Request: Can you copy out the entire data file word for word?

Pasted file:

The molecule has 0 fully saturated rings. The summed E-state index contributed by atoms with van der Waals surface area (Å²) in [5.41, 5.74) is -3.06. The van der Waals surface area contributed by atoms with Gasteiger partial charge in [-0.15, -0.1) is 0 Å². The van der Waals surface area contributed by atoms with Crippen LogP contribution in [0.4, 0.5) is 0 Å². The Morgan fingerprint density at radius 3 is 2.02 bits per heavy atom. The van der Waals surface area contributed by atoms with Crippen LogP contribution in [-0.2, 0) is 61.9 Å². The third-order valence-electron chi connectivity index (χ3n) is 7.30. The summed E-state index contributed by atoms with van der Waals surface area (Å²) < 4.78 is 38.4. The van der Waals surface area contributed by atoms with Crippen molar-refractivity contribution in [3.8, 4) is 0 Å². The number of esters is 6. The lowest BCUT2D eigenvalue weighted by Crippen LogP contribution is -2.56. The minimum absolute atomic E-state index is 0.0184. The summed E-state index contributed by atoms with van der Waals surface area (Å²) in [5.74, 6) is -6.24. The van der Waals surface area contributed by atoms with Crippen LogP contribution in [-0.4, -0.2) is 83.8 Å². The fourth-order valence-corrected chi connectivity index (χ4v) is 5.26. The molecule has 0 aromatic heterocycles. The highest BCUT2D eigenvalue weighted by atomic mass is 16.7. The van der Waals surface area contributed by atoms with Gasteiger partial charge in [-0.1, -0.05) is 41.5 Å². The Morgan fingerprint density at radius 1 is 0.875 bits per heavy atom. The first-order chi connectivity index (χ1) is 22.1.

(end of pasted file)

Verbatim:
The molecule has 0 fully saturated rings. The summed E-state index contributed by atoms with van der Waals surface area (Å²) in [5.41, 5.74) is -3.06. The van der Waals surface area contributed by atoms with Gasteiger partial charge in [-0.15, -0.1) is 0 Å². The van der Waals surface area contributed by atoms with Crippen LogP contribution in [0.4, 0.5) is 0 Å². The Morgan fingerprint density at radius 3 is 2.02 bits per heavy atom. The van der Waals surface area contributed by atoms with Crippen LogP contribution in [-0.2, 0) is 61.9 Å². The third-order valence-electron chi connectivity index (χ3n) is 7.30. The summed E-state index contributed by atoms with van der Waals surface area (Å²) < 4.78 is 38.4. The van der Waals surface area contributed by atoms with Crippen molar-refractivity contribution in [3.8, 4) is 0 Å². The number of esters is 6. The lowest BCUT2D eigenvalue weighted by Crippen LogP contribution is -2.56. The minimum absolute atomic E-state index is 0.0184. The summed E-state index contributed by atoms with van der Waals surface area (Å²) in [5.74, 6) is -6.24. The van der Waals surface area contributed by atoms with Crippen LogP contribution in [-0.4, -0.2) is 83.8 Å². The fourth-order valence-corrected chi connectivity index (χ4v) is 5.26. The molecule has 0 aromatic heterocycles. The highest BCUT2D eigenvalue weighted by atomic mass is 16.7. The van der Waals surface area contributed by atoms with Gasteiger partial charge in [-0.1, -0.05) is 41.5 Å². The Morgan fingerprint density at radius 1 is 0.875 bits per heavy atom. The first-order chi connectivity index (χ1) is 22.1.